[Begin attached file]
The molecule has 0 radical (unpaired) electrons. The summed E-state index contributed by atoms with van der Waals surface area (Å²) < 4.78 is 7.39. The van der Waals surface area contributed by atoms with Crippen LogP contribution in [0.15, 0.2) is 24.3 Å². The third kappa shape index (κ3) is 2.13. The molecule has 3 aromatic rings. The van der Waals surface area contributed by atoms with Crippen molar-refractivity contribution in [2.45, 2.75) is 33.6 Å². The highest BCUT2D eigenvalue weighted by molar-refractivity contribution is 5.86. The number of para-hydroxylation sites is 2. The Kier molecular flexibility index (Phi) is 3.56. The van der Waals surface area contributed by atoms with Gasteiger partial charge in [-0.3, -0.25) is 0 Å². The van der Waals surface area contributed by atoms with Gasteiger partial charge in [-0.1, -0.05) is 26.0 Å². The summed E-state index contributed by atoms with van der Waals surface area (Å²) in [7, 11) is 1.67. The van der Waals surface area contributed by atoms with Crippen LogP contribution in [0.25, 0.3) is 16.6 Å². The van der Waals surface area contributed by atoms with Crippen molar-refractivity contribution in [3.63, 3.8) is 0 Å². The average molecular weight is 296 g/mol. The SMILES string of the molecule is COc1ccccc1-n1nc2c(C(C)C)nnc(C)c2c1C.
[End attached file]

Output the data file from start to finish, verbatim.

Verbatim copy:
The molecule has 0 radical (unpaired) electrons. The summed E-state index contributed by atoms with van der Waals surface area (Å²) < 4.78 is 7.39. The van der Waals surface area contributed by atoms with Crippen LogP contribution in [0.15, 0.2) is 24.3 Å². The third kappa shape index (κ3) is 2.13. The molecule has 3 aromatic rings. The van der Waals surface area contributed by atoms with Crippen molar-refractivity contribution in [2.45, 2.75) is 33.6 Å². The highest BCUT2D eigenvalue weighted by molar-refractivity contribution is 5.86. The number of para-hydroxylation sites is 2. The Kier molecular flexibility index (Phi) is 3.56. The van der Waals surface area contributed by atoms with Gasteiger partial charge in [-0.3, -0.25) is 0 Å². The van der Waals surface area contributed by atoms with Gasteiger partial charge in [-0.1, -0.05) is 26.0 Å². The summed E-state index contributed by atoms with van der Waals surface area (Å²) in [7, 11) is 1.67. The van der Waals surface area contributed by atoms with Crippen LogP contribution in [0.25, 0.3) is 16.6 Å². The van der Waals surface area contributed by atoms with Crippen molar-refractivity contribution in [3.63, 3.8) is 0 Å². The average molecular weight is 296 g/mol. The SMILES string of the molecule is COc1ccccc1-n1nc2c(C(C)C)nnc(C)c2c1C.